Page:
- Capital Group, one of the largest managers of active mutual funds in the U.S., has filed paperwork to launch its first ETFs, with plans to launch six products in the first quarter of 2022.
- The pending ETFs will be fully transparent each day, unlike some recently launched products from Capital Group’s peers that reveal holdings on a monthly or quarterly basis.
- Capital Group’s ETFs will leverage existing teams behind widely held mutual funds, such as American Funds Growth Fund of America (AGTHX), but the ETFs will be complementary products rather than clones.
Capital Group’s entry into the ETF market, albeit late, will be a key milestone for active ETFs. The asset manager behind the popular suite of American Funds mutual funds today filed initial paperwork to launch five equity ETFs and one fixed income product, with an expected launch late in the first quarter of 2022. The firm’s equity ETFs, which will be listed under the name Capital Group rather than American Funds to avoid likely confusion, will join actively managed ETFs from well-known providers, including American Century, Fidelity, Invesco, JPMorgan, and T. Rowe Price. Actively managed ETFs represent just 2% of equity ETF assets and 4% of overall assets, according to CFRA data, but these equity ETFs gathered 9% of the flows year to date as of mid-August. Capital Group is currently one of few top-tier active managers to not offer an index-based or active ETF alternative as investors have increasingly shifted away from just owning active mutual funds. We think Capital Group’s efforts could help validate all actively managed ETFs in an industry where many people think of them as just passively replicating the S&P 500 Index.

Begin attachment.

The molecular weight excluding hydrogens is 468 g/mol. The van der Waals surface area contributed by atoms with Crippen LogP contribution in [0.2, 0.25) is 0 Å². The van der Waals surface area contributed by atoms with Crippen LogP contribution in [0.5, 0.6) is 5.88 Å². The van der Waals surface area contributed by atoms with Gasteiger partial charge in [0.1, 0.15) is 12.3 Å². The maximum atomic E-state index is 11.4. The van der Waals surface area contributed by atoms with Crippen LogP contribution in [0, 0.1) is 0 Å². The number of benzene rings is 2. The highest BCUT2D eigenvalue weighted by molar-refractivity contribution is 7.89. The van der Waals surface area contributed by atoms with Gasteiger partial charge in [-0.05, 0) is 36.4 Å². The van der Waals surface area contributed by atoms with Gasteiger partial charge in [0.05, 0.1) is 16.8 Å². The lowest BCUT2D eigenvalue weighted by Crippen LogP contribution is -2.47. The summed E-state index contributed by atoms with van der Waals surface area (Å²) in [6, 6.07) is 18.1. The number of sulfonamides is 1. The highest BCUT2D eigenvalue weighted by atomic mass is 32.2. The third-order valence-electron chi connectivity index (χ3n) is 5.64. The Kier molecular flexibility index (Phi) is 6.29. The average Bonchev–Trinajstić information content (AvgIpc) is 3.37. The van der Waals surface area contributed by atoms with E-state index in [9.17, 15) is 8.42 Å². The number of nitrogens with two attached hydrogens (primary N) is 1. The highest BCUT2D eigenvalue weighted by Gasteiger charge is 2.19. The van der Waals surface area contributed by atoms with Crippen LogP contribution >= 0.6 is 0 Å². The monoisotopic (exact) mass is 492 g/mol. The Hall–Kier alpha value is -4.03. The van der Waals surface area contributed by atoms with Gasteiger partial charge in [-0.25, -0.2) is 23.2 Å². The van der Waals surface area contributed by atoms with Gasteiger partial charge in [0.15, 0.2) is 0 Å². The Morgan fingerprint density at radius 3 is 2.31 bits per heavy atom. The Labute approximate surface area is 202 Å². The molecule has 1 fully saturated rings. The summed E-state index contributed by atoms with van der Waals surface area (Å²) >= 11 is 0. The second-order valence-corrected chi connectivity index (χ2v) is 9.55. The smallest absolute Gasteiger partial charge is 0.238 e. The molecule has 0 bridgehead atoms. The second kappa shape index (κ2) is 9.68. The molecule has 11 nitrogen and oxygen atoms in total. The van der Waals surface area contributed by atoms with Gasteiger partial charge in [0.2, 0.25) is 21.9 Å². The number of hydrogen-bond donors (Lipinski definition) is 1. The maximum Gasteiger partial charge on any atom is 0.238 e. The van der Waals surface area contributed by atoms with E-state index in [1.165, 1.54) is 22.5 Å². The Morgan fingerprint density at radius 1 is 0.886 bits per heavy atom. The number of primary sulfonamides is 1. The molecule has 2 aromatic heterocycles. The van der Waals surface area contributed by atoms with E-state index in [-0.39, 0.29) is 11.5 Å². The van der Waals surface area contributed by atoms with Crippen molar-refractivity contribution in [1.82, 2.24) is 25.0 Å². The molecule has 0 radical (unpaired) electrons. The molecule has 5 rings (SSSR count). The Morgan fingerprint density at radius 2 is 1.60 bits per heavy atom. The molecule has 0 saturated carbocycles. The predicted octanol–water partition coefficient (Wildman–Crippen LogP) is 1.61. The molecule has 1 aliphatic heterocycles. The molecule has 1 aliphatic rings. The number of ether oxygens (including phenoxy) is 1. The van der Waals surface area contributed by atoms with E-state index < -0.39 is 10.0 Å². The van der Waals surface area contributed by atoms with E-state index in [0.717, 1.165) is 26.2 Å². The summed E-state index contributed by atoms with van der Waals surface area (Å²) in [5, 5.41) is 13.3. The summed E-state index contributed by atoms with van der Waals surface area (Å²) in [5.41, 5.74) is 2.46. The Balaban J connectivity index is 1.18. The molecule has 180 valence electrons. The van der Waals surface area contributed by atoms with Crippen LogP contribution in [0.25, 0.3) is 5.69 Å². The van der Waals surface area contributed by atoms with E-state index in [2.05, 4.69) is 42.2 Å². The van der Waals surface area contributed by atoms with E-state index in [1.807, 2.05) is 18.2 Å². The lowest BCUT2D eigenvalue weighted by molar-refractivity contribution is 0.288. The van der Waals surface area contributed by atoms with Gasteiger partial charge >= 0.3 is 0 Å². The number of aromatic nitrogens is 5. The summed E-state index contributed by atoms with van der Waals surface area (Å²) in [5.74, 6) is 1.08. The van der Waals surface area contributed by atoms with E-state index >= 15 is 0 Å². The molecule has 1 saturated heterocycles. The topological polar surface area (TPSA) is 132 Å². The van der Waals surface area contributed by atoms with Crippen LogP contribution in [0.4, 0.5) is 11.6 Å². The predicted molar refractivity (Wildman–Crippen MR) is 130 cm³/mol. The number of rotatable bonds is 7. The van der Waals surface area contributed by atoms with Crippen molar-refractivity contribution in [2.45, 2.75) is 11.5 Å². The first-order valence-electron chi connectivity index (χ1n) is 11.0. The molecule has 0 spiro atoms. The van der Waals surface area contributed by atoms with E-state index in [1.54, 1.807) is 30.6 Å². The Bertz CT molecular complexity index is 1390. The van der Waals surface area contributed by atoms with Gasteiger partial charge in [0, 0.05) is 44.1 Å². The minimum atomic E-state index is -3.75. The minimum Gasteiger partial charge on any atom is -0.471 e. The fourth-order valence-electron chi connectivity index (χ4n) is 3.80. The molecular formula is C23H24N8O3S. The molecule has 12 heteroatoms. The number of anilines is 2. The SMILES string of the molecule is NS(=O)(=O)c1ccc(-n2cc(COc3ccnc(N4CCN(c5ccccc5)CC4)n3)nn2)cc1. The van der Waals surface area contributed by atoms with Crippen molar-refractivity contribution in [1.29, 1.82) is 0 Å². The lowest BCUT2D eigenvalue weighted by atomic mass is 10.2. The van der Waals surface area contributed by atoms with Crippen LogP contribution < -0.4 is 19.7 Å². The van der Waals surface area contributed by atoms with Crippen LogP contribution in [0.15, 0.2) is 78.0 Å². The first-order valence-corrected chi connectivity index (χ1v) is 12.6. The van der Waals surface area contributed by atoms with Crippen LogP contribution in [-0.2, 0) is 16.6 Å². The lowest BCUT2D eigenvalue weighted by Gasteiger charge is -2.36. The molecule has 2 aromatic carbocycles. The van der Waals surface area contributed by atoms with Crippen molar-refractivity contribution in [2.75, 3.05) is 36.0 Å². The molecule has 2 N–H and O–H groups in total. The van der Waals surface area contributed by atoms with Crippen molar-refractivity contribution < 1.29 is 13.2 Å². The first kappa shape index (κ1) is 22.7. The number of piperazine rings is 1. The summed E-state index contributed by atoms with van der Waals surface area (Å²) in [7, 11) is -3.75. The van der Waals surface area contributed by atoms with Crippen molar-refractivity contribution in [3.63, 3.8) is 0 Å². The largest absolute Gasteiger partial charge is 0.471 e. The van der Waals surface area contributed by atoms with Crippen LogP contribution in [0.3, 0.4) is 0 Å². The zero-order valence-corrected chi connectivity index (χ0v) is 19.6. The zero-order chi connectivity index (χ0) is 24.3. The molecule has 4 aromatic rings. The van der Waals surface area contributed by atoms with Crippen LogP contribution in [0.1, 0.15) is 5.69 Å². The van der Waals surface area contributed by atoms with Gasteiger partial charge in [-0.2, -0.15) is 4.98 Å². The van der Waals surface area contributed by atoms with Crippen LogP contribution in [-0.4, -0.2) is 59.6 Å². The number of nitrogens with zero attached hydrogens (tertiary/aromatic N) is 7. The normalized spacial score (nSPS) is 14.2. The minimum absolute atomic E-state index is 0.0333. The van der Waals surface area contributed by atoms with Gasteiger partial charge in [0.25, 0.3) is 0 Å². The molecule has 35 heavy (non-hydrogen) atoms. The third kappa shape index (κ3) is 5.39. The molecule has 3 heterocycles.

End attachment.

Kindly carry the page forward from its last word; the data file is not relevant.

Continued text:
The pending ETFs will surprisingly be fully transparent. Some of the established firms that launched active equity ETFs in the past 18 months did so using a structure that delayed the disclosure of fund management’s investment decisions through a semi-transparent structure. American Century Focused Dynamic Growth ETF (FDG 84) and Fidelity Magellan ETF (FMAG) are some examples.
Capital Group previously licensed the use of a semi-transparent structure, but the firm’s pending ETFs will reveal the full portfolio and weights daily. We do not foresee the daily disclosure to be a major challenge, as managers of Capital Group’s mutual funds have historically taken a long-term approach using moderate turnover, according to CFRA Research, but mutual fund investors might wonder why they know so much less about what they own. Going fully transparent will also enable the firm to offer two ETFs – Capital Group Global Growth Equity (CGGO) and Capital Group International Focus Equity ETF (CGXU) – that invest primarily in non-U.S. stocks as well as give its U.S. offerings such flexibility. Asset managers can only invest in U.S. stocks with the approved semi-transparent ETF structures.
In the past, we keenly focused our attention on the firm’s 13F filings to understand what stocks were collectively bought and sold each quarter. For example, Capital Group reduced its stake in Tesla (TSLA 706) and JPMorgan (JPM) by 8.9% and 6.0%, respectively, in the second quarter while boosting its share count in CVS Health Corp (CVS ) and Applied Materials (AMAT) 34% and 15%, respectively, according to data on Capital IQ’s platform.